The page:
There are countless rites of passage one experiences as a runner — many are wonderful things, like posting a personal best or running farther than you ever thought you could. But, not all of these rites are pleasant.
One of the more unpleasant rites of passage is having a real dumpster fire of a race. I’ve talked a bit about how to identify why a race sucked. But, how do you bounce back from a race that fell apart at the seams?
Wounds leave scars. Scars take time to heal. Particularly deep wounds can take a long time to heal.
But, virtually all wounds do heal. So, don’t throw your shoes out the window. Don’t burn your race singlet.
I’ve got a few ideas about how to expedite the healing process. Some of these ideas might help you bounce back.
It’s very easy to take an unpleasant race and generalize. Clearly, this crappy experience you had is indicative of a MUCH larger problem. You’re just not meant to be a runner. This just isn’t your thing.
Don’t succumb to this fallacious notion. The best runners on the planet have crappy races. Virtually ZERO (that I know of) packed it in after falling short. This is part of what makes them the best runners on the planet. They get back up and keep fighting.
Examine what went wrong in your race. Identify whatever developmental opportunities you can. But, don’t fixate, dwell, and ruminate. It won’t help you move on.
Let it go and move on
Don’t leave any stones unturned. Do some quality due diligence around your dumpster fire. But, then it’s time to let it go and move on.
That doesn’t necessarily mean you have to pull the trigger on another race and segue into another training cycle. But, it does mean moving forward in some way. This might mean taking a break from running, and that might be just what you need.
If you’re not feeling in love with running right now, that’s fine. Dive deep into some of the other things you love. I’m a voracious reader. I’m even more voracious when running isn’t lighting my fire (for whatever reason).
Do something that gives you joy and makes you happy. If running isn’t that thing right now, no big deal. You don’t have to be in love with running right now.
Just because you’re not in love now doesn’t mean you can’t fall in love again down the road.
Talk to someone
You might find yourself challenged to simply get over it. Maybe the dumpster fire you just experienced was a particularly hellacious one. Maybe this race had special significance to you.
While I think time heals most wounds, some wounds cut particularly deep. If you’re dealing with one of those deep wounds, you might need more than time to heal. You might need some help.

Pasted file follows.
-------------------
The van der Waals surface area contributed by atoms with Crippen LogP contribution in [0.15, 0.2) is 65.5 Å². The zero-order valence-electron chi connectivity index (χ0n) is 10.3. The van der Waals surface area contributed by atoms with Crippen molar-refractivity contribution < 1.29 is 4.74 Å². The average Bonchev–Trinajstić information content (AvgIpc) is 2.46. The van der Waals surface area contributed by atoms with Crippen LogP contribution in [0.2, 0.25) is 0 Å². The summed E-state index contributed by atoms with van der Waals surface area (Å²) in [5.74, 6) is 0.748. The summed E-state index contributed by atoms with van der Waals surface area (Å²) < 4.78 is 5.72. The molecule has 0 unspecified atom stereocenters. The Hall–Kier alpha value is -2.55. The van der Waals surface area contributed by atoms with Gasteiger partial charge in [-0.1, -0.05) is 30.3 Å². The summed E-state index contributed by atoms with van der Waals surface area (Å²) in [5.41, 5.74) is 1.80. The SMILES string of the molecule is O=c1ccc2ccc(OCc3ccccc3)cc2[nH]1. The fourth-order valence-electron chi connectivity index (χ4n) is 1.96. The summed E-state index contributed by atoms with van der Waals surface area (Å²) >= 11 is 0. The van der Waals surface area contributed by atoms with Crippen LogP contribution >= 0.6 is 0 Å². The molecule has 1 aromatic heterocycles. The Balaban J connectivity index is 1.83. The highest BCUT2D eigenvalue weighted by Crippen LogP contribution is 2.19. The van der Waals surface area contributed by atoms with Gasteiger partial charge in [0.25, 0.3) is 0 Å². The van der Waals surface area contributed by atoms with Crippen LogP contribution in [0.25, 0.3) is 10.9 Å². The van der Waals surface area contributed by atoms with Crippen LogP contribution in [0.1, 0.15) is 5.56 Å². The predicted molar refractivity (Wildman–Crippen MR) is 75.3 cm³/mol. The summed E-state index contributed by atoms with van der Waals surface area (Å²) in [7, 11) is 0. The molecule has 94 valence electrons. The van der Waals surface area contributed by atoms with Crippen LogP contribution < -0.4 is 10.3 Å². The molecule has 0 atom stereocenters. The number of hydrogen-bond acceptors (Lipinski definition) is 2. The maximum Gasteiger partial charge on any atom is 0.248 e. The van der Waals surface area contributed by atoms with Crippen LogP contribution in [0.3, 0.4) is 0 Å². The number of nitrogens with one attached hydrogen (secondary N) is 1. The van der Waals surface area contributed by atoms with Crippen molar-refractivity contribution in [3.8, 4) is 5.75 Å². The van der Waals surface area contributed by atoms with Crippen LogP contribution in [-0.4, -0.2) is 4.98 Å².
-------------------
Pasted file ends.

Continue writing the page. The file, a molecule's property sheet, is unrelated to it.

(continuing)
I’m a fan of therapy. If I find myself flummoxed by something and I just can’t seem to get past it, I’ve got a therapist I’ll likely dial up. It almost always helps.
Just the process of talking through whatever has you stymied can be therapeutic. A third party who doesn’t know you might be able to see things you can’t see. Some professional help might be just what you need to glean the insights needed to move on.
There are plenty of great sports psychologists out there who have extensive experience dealing with whatever is ailing you. If the idea of seeing a professional doesn’t work for you, seek out a trusted friend, a coach, or a mentor.
Talk to someone. Talk through whatever is preventing the wound from healing.
Find the love again (if possible)
Falling out of love with running sucks. But, it can totally happen. It’s happened to me most frequently when I have some kind of negative experience with running (shocker).
But, just because the love is not there now doesn’t mean you can’t find it again. There are ways to potentially rekindle it. The spark may still be there.
If I’m struggling to find the spark, I will usually take a break. There are no hard and fast rules around exactly what this break looks like.
It could be a few days. Maybe it’s a week. In a few instances, it’s been longer.
Take a break until the hunger returns. If running is really something you love, you’ll likely find yourself craving a few miles. When the urge hits, indulge it.
Don’t think of it as training. You don’t even necessarily need to think of it as running. Just think of it as doing something you love.
Start small. Jog a few easy miles on a sunny, beautiful day. This may be the only firestarter you need.
Try to get back to the reasons why you first started running. It’s likely you love running for a variety of reasons. It’s also likely many of these reasons have little or nothing to do with racing.
It’s understandable why you might be hesitant to sign up for another race after taking one on the chin. But, sometimes the best way to exorcise a demon is to confront it head on. Toeing the line at another race is one of the best ways to exorcise the demons.
My very first marathon was a dumpster fire. I took some time to lick my wounds and process the ass kicking I endured. Then, I signed up for another marathon.
The second time around was markedly different. The wounds I’d endured informed my training cycle. I had plenty of runs that simulated what I’d endure on race day.
I knew I would be tougher the second time around specifically because of what I had endured the first time around. Nietzsche generally knew what he was talking about when he said, ‘That which does not kill us, makes us stronger.’
I can promise you that whatever disaster you endured at your previous race has made you stronger. But, there’s only one way to find out. Try again.
Want to hear more from Marathon Matt? Find out more about his coaching and running experience at www.marathonmatt.com!